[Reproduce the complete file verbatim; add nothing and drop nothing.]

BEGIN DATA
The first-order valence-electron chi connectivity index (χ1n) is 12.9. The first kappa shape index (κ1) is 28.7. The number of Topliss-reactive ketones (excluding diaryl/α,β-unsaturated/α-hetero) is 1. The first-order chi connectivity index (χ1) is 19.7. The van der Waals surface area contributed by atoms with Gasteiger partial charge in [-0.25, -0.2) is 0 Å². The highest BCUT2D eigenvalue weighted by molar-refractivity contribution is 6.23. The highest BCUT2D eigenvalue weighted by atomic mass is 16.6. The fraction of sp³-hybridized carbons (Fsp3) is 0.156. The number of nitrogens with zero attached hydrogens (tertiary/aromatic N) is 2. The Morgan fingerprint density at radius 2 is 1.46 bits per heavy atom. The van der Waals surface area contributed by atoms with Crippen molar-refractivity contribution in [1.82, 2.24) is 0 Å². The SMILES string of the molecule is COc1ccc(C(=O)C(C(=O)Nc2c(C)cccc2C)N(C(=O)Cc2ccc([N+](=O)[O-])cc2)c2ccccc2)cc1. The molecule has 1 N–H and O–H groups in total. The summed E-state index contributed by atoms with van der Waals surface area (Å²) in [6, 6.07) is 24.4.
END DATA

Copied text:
The first-order valence-electron chi connectivity index (χ1n) is 12.9. The first kappa shape index (κ1) is 28.7. The number of Topliss-reactive ketones (excluding diaryl/α,β-unsaturated/α-hetero) is 1. The first-order chi connectivity index (χ1) is 19.7. The van der Waals surface area contributed by atoms with Gasteiger partial charge in [-0.25, -0.2) is 0 Å². The highest BCUT2D eigenvalue weighted by molar-refractivity contribution is 6.23. The highest BCUT2D eigenvalue weighted by atomic mass is 16.6. The fraction of sp³-hybridized carbons (Fsp3) is 0.156. The number of nitrogens with zero attached hydrogens (tertiary/aromatic N) is 2. The Morgan fingerprint density at radius 2 is 1.46 bits per heavy atom. The van der Waals surface area contributed by atoms with Crippen molar-refractivity contribution in [1.82, 2.24) is 0 Å². The SMILES string of the molecule is COc1ccc(C(=O)C(C(=O)Nc2c(C)cccc2C)N(C(=O)Cc2ccc([N+](=O)[O-])cc2)c2ccccc2)cc1. The molecule has 1 N–H and O–H groups in total. The summed E-state index contributed by atoms with van der Waals surface area (Å²) in [6, 6.07) is 24.4.